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A Tudor Christmas By Karen Davies

Written by: Peter Fishlock : 24 Dec 2019

The timing of Christmas has its roots in paganism. Pagans celebrated the winter solstice, believing that in the darkness of winter, the sun would return to the earth, bringing warmth and light so a new cycle of life could begin. Over time, many of the traditions of paganism were absorbed into the Church. We tend to think of Christmas traditions as having their origins in the Victorian era, which gave us many of the things we recognise about Christmas today, but many of the old traditions such as eating mince pies, singing carols, kissing under the mistletoe, Father Christmas, and even Christmas trees date back to the Renaissance or even earlier. Legend has it, that the reformist monk Martin Luther was walking through the forest near his Wittenburgh home when the sight of the stars twinkling in the clear sky above the trees inspired him to set a tree in his house, lit with candles to acknowledge the starry heavens from which Christ came.

A Tudor Christmas

A Tudor Christmas

Pagans believed in the Green Man, known as Ing, who represented fertility and rebirth. Occasionally we see Father Christmas dressed in green. Playing on the tradition of fertility, in the Christmas of 1533, Anne Boylen gifted Henry VIII a golden fountain flanked by three naked women whose nipples spurted water. Legend has it that kissing under the mistletoe originates from the story of the Norse goddess, Frigg, whose son, Baldur, died from being stabbed with a sprig of mistletoe. Frigg’s tears transformed into the tiny pearlescent berries. Frigg then commanded that whoever met under the mistletoe must kiss in the spirit of friendship and that enemies must lay down their arms and observe a truce. Thirteen ingredients went into mince pies in honour of Christ and his twelve apostles, along with the leftovers of shredded meats. Unlike the small mince pies we know today, Tudor mince pies were large. The youngest person present got the first slice and had to make a wish.

Food and Drink

Food and Drink

Music was a big part of Christmas entertainment in Tudor times. Town waits, as they were known, went from house to house singing carols for money and food. Some of our oldest carols originate from the Tudor period. Christopher Tye, musical advisor to Edward VI, Henry VIII’s son wrote While Shepperd’s Watch Their Flocks by Night. The Feast of Stephen, mentioned in Good King Wenceslas, originated in the thirteenth century in honour of Saint Stephen and took place on 26th December, Saint Stephen’s Day. On Christmas Eve in the early years of Henry VIII’s reign, you would have woken to a day of fasting that would end at noon with a meal of fish. Leading up to Christmas Eve, devout Christians would have fasted for forty days, on Mondays, Wednesdays, and Fridays, to prepare themselves spiritually for Christmas. Because of this, people didn’t decorate their houses until Christmas Eve when they would go out into the woods to collect holly, ivy, and evergreen. The Tudors believed these plants possessed magical powers. Evergreens also represented everlasting life. Holly was symbolic of Christ’s crown of thorns as well as being thought to give protection against witches and goblins at a time of year when dark spirits roamed free. A yule log was bought home on Christmas eve to burn for the twelve days of Christmas.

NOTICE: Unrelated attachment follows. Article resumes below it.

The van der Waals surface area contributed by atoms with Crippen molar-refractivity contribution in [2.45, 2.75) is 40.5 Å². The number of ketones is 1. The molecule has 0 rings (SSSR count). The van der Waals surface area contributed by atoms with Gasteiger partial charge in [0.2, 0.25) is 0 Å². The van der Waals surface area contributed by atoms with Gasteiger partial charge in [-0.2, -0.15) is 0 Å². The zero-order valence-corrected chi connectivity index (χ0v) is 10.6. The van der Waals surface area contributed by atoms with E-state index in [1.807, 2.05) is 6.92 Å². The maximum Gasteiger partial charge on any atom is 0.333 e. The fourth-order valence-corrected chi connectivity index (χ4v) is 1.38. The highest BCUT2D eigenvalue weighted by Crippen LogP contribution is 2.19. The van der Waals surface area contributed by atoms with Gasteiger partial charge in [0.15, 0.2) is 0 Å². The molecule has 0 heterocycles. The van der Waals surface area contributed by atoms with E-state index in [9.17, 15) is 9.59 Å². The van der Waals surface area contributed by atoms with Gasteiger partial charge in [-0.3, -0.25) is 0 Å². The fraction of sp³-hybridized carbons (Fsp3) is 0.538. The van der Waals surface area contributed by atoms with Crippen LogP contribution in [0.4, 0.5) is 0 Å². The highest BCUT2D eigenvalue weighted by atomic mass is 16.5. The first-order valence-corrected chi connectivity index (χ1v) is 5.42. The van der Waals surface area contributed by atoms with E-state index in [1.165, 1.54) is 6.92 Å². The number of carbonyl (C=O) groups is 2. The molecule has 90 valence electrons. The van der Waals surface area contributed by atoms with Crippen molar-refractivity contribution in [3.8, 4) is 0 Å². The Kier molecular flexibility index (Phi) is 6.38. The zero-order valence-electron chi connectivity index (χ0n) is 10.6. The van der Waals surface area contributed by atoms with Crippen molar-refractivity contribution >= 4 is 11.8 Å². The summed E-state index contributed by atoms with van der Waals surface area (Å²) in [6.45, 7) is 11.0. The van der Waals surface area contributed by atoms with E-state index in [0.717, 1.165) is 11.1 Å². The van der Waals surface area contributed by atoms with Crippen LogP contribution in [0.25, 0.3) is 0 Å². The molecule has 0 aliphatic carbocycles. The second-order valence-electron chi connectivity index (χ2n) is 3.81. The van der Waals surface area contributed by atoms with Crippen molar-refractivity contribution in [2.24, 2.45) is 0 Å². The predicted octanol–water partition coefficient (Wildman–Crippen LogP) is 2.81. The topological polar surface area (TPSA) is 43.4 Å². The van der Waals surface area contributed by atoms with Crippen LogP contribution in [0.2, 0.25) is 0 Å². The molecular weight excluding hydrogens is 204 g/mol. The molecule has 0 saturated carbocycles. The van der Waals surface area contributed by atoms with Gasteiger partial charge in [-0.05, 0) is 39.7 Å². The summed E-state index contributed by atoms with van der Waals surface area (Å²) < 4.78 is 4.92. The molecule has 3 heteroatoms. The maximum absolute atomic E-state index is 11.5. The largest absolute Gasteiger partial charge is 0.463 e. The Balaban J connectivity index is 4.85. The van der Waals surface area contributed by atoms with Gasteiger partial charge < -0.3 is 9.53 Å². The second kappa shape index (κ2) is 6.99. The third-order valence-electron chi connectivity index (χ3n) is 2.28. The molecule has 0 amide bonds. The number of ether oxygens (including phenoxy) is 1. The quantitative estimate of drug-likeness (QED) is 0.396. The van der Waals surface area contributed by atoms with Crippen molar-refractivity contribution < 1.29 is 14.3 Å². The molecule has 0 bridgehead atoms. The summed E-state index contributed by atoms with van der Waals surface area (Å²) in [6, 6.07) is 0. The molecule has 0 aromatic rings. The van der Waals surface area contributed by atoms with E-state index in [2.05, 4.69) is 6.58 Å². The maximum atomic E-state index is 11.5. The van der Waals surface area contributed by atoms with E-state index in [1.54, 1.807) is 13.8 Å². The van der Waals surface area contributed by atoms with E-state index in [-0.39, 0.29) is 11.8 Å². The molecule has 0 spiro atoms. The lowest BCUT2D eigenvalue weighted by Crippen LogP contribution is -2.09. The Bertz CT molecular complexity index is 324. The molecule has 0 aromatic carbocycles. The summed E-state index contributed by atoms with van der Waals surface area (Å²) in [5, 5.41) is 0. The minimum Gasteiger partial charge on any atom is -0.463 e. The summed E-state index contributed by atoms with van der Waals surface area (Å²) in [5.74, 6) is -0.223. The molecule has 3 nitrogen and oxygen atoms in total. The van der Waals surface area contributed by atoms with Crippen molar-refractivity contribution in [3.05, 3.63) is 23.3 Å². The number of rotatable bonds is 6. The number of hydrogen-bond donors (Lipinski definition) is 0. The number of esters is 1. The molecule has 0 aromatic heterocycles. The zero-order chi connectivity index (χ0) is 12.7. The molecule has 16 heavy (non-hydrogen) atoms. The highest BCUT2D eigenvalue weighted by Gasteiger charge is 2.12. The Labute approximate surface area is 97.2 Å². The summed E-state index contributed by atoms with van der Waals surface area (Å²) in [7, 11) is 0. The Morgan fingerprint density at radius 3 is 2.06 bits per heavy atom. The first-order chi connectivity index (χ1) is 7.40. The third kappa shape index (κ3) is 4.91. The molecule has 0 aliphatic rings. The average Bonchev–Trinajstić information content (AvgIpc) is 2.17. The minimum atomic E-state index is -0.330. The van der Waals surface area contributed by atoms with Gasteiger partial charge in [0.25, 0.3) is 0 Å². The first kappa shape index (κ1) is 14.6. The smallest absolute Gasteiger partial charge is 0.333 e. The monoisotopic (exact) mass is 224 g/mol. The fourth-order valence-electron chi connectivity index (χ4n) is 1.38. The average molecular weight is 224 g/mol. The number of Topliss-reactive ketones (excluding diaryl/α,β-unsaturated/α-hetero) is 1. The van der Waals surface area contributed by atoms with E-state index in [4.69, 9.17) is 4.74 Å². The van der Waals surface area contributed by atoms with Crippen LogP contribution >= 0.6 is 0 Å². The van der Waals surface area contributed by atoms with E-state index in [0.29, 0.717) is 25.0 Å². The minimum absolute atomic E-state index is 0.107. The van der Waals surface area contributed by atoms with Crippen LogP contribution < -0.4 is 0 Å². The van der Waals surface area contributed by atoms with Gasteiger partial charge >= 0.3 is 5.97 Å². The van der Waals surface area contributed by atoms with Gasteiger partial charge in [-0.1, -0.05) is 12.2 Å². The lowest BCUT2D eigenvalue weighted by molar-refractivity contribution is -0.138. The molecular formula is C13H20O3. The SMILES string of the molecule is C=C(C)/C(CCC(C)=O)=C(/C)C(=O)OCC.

Henry 8th

Henry 8th

The Tudors decorated their churches, porches, and spinning wheels, which they set in the windows of their houses, with boughs of holly. The kissing bough was a fashionable decoration, made from two pieces of cane with evergreens and holly wrapped around it and a sprig of mistletoe hanging from the bottom. People would kiss under it for the twelve days of Christmas, removing a berry every time someone claimed a kiss until there were no berries left.

The King kept a lavish Christmas court. The celebrations lasted for the twelve days of Christmas, from 25th December to 6th January. Over a thousand people celebrated Christmas at court.

Christmas dinner was served in the great hall. Each course carried in accompanied by the blast of trumpets and drums. In 1500, one hundred and four peacocks were served at a Christmas feast. Jellies and sugar sculptures of castles, coats of arms, ships, and chess boards were made for Christmas.

Imagine the great halls of Greenwich and Richmond palace on a cold night, where the Tudors spent Christmas. The yule log is burning, and the woody smell of firs and evergreens is thick in the air. The walls are hung with tapestries, the glass windows catching the light, and silver and pewter glisten on the trestles. Everyone is bright and merry, dressed in beautiful clothes.

The Tudors exchanged gifts on New Year’s Day. For her first Christmas, Princess Mary received four gowns trimmed with ermine fur. In 1532, Anne Boleyn gave Henry VIII a set of Pervinian boar spears. Cardinal Wolsey gave Henry VIII a gold cup each year. The monarch also gave gifts. Everyone at the court of high and low rank received a present.

On 6th January, the yule log burnt out, and the Christmastide celebrations ended with the feast of Epiphany. To get a real sense of what a Tudor Christmas was like, I suggest visiting the Hampton Court Palace Festive fayre where you can eat, drink, and make merry as you browse the stalls for gifts and listen to carols in the Royal Chapel.

This article was written by Karen Davies, writer, and historian. https://www.karenldavies.com.

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